Tourists visit SeaWorld San Antonio in Texas, the United States, on June 19, 2020. (Xinhua/Lie Ma)
U.S. state of Texas added nearly 4,300 new COVID-19 cases on Monday, and officials of Houston, the state's largest city and the epicenter of the pandemic, put three businesses on the "Wall of Shame".
According to Texas Health and Human Services, as of Monday there are 153,011 confirmed COVID-19 cases in the state, 4,283 more cases than that of Sunday. The death toll reached 2,403.
As the pandemic continues to spread in the state, Houston has reported over 20,000 confirmed cases as of Monday.
Houston Mayor Sylvester Turner announced that three businesses had been put on the "Wall of Shame" as they refused to close according to the governor's order.
Turner made the announcement during the Monday afternoon news conference. Last Friday, Texas Governor Greg Abbott ordered bars to shut down due to their link with recent rise in the state's positive COVID-19 cases.
"I want to thank those bars who adhered to Governor Abbott's order to shut down," said Turner. "Unfortunately, not all businesses complied. I don't want to put any businesses on the wall of shame but I will be placing three of them up on there."
Local media reported that the city's positivity rate jumped from 3 percent to 11 percent last week, with the hospitalization rates and ICU numbers both increased.
During the news conference, Houston Police Department also announced there are 190 officers in quarantine at this time after 140 tested positive for the coronavirus.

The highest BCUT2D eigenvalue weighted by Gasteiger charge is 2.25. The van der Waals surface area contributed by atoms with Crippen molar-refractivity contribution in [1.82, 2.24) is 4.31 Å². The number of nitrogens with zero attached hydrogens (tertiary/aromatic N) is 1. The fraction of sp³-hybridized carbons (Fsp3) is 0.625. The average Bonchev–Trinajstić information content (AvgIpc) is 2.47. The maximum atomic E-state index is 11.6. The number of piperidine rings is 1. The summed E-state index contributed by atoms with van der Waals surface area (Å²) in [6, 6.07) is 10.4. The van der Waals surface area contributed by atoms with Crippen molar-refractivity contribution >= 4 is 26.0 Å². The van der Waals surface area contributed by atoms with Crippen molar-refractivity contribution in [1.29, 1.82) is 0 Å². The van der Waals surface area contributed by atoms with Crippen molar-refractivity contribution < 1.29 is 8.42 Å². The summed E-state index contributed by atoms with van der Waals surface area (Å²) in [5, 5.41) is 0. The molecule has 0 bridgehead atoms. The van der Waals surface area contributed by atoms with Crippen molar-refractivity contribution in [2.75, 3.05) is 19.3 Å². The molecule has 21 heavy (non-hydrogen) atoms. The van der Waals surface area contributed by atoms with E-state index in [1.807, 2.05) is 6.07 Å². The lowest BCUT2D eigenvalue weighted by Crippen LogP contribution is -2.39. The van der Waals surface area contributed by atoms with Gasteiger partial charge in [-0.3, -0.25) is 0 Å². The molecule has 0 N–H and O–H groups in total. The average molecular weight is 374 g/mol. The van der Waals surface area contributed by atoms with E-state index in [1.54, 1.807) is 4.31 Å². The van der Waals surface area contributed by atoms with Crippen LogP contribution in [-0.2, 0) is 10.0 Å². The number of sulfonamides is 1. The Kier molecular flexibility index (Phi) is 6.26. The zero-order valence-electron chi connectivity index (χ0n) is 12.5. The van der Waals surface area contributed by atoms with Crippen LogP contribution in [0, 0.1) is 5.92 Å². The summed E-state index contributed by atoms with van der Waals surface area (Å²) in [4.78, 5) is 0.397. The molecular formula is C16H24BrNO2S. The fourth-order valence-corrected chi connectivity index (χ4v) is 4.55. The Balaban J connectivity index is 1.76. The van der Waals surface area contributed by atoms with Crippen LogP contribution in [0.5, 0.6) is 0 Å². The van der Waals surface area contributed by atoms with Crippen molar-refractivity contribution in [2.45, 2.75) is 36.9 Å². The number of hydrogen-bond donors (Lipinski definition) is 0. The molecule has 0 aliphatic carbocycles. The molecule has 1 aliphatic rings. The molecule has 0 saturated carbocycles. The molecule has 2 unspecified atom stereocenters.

Meanwhile, Houston Independent School District (HISD), the largest school district in Texas, is closing all its schools as the number of COVID-19 cases continue to spike.
HISD released a statement on Monday, announcing it is restricting access to all district schools and facilities, starting July 3 until Sunday, July 19. All student athletics workouts and practices are also canceled.
"These new measures are imperative for the health and safety of our students and staff," HISD Interim Superintendent Grenita Lathan said. "Every decision we make has them in mind. I urge you all to please be safe in the coming weeks - stay home when you can, wash your hands, and wear a mask if you must go out."
The district continues to operate virtually and will continue to provide educational and related services, according to the release.
HISD students will be allowed to keep its district-issued laptops until the fall rather than bringing them back to campus, which the district says eliminates the need to bring additional staff and families on site.
Employees reporting to a location as a part of their jobs will continue to practice social distancing and wear appropriate personal protective equipment.
The district said most HISD employees have been working from home since the district announced its building closures in March, but some staff have been allowed to re-enter and complete necessary duties.